“Chaotic Patent Eligibility Standards”: Senate Hearing Weighs in on Patent Eligibility Restoration Act (PERA) as a Savior

February 1, 2024  

  • Intellectual Property
  • Property, Markets & Trade
  • Blog

By: Nishant Shrestha

On January 23rd, 2024, the US Senate Judiciary Subcommittee on Intellectual Property held a round of hearings on the proposed Patent Eligibility Restoration Act (PERA). Eight witnesses from various industries and organizations testified before the hearing committee, carefully weighing PERA’s advantages and potential risks. There was a growing consensus in the room on the pressing necessity to take legislative action against the present unreliability of the USC §101-patent eligibility examination, introduced by the Alice/Mayo test.

Senator Coons and Senator Tillis convened the session with opening remarks highlighting the paramount responsibility of Congress to preserve US leadership in innovation and technology, particularly in core areas, including AI and medical diagnostics. Senator Coons cited that he was concerned about US patents and inventions being invalidated and unpatentable, thereby redirecting invaluable investments and skilled workers in these fields to the US’s competitors, including China and the EU, where such inventions and patents are still being protected. He also mentioned that during the 2019 hearings on §101, forty out of forty-five witnesses stated that the current criteria made patent law unpredictable and restrictive. Senator Tillis further commented that the current system discourages young inventors and entrepreneurs, ultimately affecting the US’s economic future.

Perceptions of Patent Eligibility Examination Quality

To contribute to the dialogue regarding the effect of the Supreme Court’s 2012 and 2014 rulings in the Mayo and Alice Corp. cases in the area of patent subject matter eligibility, the Sunwater Institute has analyzed the results of the surveys conducted by the USPTO’s Office of Patent Quality Assurance. These surveys are sent to 3,000 frequent-filing customers semi-annually, asking about their perceptions of patent examination quality. The analysis compares the reasonability of rejections across all statutes in terms of being technically, legally, and logically sound. The results paint a discontent with §101—eligibility examinations. Referencing Figure 1, when applicants were asked whether their expectations were met with how patent examiners addressed rejections on their recent office actions, 76% of the applicants said they were only up to moderately satisfied with §101 examinations, among which more than half reported their expectations were only met to a small extent. Comparing dissatisfaction levels with other statutory rejections, §101 rejections cause the largest dissatisfaction among applicants.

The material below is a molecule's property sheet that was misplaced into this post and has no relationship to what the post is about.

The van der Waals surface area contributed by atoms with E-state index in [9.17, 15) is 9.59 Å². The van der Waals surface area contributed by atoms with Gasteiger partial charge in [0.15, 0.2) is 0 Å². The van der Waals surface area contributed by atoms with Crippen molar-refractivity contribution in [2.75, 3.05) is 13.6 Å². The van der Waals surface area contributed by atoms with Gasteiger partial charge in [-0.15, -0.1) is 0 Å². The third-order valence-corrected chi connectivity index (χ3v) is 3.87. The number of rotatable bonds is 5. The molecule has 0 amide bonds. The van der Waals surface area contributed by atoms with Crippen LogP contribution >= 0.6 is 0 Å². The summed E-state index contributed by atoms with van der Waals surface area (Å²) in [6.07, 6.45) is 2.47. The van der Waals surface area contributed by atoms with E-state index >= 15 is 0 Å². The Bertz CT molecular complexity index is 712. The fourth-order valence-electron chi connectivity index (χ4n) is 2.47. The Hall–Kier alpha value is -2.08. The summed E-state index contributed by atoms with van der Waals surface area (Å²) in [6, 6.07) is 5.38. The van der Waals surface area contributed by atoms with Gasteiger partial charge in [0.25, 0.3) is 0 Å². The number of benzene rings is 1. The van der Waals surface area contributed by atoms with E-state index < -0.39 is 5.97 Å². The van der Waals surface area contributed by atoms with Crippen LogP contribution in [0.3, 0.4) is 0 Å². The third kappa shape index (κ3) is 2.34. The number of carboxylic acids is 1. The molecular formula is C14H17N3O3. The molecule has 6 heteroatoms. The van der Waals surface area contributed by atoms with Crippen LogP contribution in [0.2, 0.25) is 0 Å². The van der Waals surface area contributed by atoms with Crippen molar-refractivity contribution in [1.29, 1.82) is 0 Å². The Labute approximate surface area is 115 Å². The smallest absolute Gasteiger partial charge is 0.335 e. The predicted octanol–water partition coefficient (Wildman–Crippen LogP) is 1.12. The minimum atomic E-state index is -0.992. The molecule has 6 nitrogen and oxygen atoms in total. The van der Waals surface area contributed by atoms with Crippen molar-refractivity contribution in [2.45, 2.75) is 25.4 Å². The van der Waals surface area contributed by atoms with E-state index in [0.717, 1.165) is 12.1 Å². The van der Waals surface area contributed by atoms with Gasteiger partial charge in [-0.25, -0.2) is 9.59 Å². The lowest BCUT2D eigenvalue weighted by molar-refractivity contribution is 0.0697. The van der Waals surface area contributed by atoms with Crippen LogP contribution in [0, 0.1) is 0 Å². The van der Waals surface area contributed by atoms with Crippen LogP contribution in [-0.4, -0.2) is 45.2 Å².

Figure 1: Expectation perceptions on rejections

Figure 1: Expectation perceptions on rejections